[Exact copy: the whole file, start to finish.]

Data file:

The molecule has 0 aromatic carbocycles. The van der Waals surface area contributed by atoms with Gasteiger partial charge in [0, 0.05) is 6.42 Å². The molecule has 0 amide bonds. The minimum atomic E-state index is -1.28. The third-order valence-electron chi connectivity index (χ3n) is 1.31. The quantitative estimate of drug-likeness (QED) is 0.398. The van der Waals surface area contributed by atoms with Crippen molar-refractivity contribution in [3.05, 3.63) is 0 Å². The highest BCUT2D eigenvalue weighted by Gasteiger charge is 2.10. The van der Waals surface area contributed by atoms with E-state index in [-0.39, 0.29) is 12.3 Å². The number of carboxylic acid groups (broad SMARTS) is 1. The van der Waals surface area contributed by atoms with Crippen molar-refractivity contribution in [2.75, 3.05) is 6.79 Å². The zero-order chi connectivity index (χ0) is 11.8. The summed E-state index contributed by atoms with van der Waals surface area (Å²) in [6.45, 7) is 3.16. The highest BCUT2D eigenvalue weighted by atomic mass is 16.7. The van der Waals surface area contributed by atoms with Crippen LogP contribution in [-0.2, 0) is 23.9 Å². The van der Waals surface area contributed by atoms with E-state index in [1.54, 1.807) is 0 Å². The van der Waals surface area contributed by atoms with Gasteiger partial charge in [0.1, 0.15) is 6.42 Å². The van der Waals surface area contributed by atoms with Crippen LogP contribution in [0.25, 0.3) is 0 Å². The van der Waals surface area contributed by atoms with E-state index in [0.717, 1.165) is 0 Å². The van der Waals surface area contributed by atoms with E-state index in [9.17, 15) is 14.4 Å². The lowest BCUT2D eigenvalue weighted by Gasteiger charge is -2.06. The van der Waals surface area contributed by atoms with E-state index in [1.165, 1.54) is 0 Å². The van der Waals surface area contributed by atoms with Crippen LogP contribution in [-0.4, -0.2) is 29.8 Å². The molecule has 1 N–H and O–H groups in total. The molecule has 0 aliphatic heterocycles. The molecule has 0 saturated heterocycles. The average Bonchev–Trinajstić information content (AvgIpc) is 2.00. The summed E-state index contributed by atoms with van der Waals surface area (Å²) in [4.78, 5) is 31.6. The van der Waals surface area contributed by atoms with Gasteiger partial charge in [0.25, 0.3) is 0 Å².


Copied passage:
The molecule has 0 aromatic carbocycles. The van der Waals surface area contributed by atoms with Gasteiger partial charge in [0, 0.05) is 6.42 Å². The molecule has 0 amide bonds. The minimum atomic E-state index is -1.28. The third-order valence-electron chi connectivity index (χ3n) is 1.31. The quantitative estimate of drug-likeness (QED) is 0.398. The van der Waals surface area contributed by atoms with Crippen molar-refractivity contribution in [3.05, 3.63) is 0 Å². The highest BCUT2D eigenvalue weighted by Gasteiger charge is 2.10. The van der Waals surface area contributed by atoms with E-state index in [-0.39, 0.29) is 12.3 Å². The number of carboxylic acid groups (broad SMARTS) is 1. The van der Waals surface area contributed by atoms with Crippen molar-refractivity contribution in [2.75, 3.05) is 6.79 Å². The zero-order chi connectivity index (χ0) is 11.8. The summed E-state index contributed by atoms with van der Waals surface area (Å²) in [6.45, 7) is 3.16. The highest BCUT2D eigenvalue weighted by atomic mass is 16.7. The van der Waals surface area contributed by atoms with Crippen LogP contribution in [-0.2, 0) is 23.9 Å². The van der Waals surface area contributed by atoms with E-state index in [1.54, 1.807) is 0 Å². The van der Waals surface area contributed by atoms with Gasteiger partial charge in [0.1, 0.15) is 6.42 Å². The van der Waals surface area contributed by atoms with Crippen LogP contribution in [0.25, 0.3) is 0 Å². The van der Waals surface area contributed by atoms with E-state index in [0.717, 1.165) is 0 Å². The van der Waals surface area contributed by atoms with E-state index in [9.17, 15) is 14.4 Å². The lowest BCUT2D eigenvalue weighted by Gasteiger charge is -2.06. The van der Waals surface area contributed by atoms with E-state index in [1.165, 1.54) is 0 Å². The van der Waals surface area contributed by atoms with Crippen LogP contribution in [-0.4, -0.2) is 29.8 Å². The molecule has 1 N–H and O–H groups in total. The molecule has 0 aliphatic heterocycles. The molecule has 0 saturated heterocycles. The average Bonchev–Trinajstić information content (AvgIpc) is 2.00. The summed E-state index contributed by atoms with van der Waals surface area (Å²) in [4.78, 5) is 31.6. The van der Waals surface area contributed by atoms with Gasteiger partial charge in [0.25, 0.3) is 0 Å².